“[t]he defense complies with Fed.R.Civ.P. 8 in that it
is set forth in short and plain terms and adequately places
the City on notice of the issue to be litigated
(i.e. whether an “occurrence” took place
in order to trigger the Policy's insuring agreement).
(Id. at 4 (citing Core Constr. Servs. SE, Inc.
v. Amerisure Ins. Co., No. 6:12-cv-836-Orl-36KRS, 2012
WL 12904335, at *2-3 (M.D. Fla. Oct. 5, 2012))). Accordingly,
Scottsdale argues that the Motion to Strike should be denied.
Civ. P. 8(c) governs Affirmative Defenses, stating that
“[i]n responding to a pleading, a party must
affirmatively state any avoidance or affirmative
defense.” “An affirmative defense is generally a
defense that, if established, requires judgment for the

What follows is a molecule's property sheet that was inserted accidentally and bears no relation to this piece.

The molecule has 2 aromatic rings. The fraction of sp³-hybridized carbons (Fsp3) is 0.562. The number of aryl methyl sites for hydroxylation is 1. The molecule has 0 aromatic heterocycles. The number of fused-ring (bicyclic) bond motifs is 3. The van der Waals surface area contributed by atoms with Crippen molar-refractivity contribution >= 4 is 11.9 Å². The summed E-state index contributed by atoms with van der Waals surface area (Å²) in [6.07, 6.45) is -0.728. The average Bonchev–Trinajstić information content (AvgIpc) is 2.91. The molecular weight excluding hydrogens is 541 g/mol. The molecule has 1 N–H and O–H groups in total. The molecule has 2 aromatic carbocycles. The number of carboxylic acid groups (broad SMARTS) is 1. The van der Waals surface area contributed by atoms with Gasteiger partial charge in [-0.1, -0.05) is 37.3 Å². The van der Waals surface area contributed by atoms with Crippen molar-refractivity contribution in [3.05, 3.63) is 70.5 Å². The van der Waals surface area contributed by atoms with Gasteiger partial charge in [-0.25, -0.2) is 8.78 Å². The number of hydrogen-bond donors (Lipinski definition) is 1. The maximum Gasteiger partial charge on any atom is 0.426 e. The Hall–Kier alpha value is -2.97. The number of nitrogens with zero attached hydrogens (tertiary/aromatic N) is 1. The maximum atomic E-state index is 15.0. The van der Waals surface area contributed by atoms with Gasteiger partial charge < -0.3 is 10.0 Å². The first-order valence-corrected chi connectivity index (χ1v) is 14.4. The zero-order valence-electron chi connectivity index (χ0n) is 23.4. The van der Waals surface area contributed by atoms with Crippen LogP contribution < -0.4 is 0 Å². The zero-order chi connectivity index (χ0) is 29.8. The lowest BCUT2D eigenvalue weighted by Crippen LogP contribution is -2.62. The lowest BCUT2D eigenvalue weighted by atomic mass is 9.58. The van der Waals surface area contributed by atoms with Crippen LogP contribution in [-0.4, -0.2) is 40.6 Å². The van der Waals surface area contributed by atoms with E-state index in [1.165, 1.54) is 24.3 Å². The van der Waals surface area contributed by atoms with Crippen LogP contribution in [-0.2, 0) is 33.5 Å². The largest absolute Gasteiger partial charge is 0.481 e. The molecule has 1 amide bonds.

defendant even if the plaintiff can prove his case by a
preponderance of the evidence.” Williamceau v.
Dyck-O'Neal, Inc., No. 2:16-cv-855-FTM-29CM, 2017 WL
2544872, at *1 (M.D. Fla. June 13, 2017) (Steele, J.)
(quoting Wright v. Southland Corp., 187 F.3d 1287,
1303 (11th Cir. 1999)).
may strike “from any pleading any insufficient defense
or any redundant, immaterial, impertinent, or scandalous
matter.” Fed.R.Civ.P. 12(f). Nonetheless, “[a]
motion to strike is a drastic remedy, which is disfavored by
the courts.” Thompson v. Kindred Nursing Centers
E., LLC, 211 F.Supp.2d 1345, 1348 (M.D. Fla. 2002)
(internal quotations and citations omitted). Motions to
strike “will usually be denied unless the allegations
have no possible relation to the controversy and may cause
prejudice to one of the parties.” Id.
(citations omitted). An affirmative defense will be stricken
if it is insufficient as a matter of law. Herman v.
SeaWorld Parks & Entm't, Inc., No.
8:14-cv-3028-T-35EAJ, 2015 WL 12859432, at *2 (M.D. Fla. June
16, 2015) (citing Anchor Hocking Corp. v. Jacksonville
Elec. Auth., 419 F.Supp. 992, 1000 (M.D. Fla. 1976)).
“A defense is insufficient as a matter of law if (1) on